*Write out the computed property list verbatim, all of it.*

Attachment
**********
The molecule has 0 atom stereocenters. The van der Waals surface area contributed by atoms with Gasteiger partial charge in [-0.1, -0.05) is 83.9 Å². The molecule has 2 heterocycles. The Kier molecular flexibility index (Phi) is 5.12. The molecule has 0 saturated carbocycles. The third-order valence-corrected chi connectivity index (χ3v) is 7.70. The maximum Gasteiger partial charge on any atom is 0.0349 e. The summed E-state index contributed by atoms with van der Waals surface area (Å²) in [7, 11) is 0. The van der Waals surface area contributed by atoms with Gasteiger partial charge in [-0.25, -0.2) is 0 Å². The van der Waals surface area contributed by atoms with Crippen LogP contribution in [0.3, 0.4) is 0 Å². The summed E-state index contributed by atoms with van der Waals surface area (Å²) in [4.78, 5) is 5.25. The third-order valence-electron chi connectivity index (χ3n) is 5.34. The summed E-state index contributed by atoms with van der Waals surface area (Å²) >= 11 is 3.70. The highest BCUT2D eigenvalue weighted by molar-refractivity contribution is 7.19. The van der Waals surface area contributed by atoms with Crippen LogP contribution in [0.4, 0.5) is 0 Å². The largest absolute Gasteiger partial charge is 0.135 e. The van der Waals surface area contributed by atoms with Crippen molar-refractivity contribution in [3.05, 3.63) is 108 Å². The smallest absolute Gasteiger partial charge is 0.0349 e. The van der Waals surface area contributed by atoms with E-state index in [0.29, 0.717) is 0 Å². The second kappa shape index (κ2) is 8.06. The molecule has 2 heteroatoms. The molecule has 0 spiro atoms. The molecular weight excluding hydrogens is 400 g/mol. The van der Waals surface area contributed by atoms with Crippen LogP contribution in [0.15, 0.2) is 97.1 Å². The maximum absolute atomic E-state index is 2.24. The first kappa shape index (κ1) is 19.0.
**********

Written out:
The molecule has 0 atom stereocenters. The van der Waals surface area contributed by atoms with Gasteiger partial charge in [-0.1, -0.05) is 83.9 Å². The molecule has 2 heterocycles. The Kier molecular flexibility index (Phi) is 5.12. The molecule has 0 saturated carbocycles. The third-order valence-corrected chi connectivity index (χ3v) is 7.70. The maximum Gasteiger partial charge on any atom is 0.0349 e. The summed E-state index contributed by atoms with van der Waals surface area (Å²) in [7, 11) is 0. The van der Waals surface area contributed by atoms with Gasteiger partial charge in [-0.25, -0.2) is 0 Å². The van der Waals surface area contributed by atoms with Crippen LogP contribution in [0.3, 0.4) is 0 Å². The summed E-state index contributed by atoms with van der Waals surface area (Å²) in [4.78, 5) is 5.25. The third-order valence-electron chi connectivity index (χ3n) is 5.34. The summed E-state index contributed by atoms with van der Waals surface area (Å²) >= 11 is 3.70. The highest BCUT2D eigenvalue weighted by molar-refractivity contribution is 7.19. The van der Waals surface area contributed by atoms with Crippen LogP contribution in [0.4, 0.5) is 0 Å². The largest absolute Gasteiger partial charge is 0.135 e. The van der Waals surface area contributed by atoms with Crippen molar-refractivity contribution in [3.05, 3.63) is 108 Å². The smallest absolute Gasteiger partial charge is 0.0349 e. The van der Waals surface area contributed by atoms with E-state index in [0.29, 0.717) is 0 Å². The second kappa shape index (κ2) is 8.06. The molecule has 2 heteroatoms. The molecule has 0 spiro atoms. The molecular weight excluding hydrogens is 400 g/mol. The van der Waals surface area contributed by atoms with Crippen LogP contribution in [0.15, 0.2) is 97.1 Å². The maximum absolute atomic E-state index is 2.24. The first kappa shape index (κ1) is 19.0.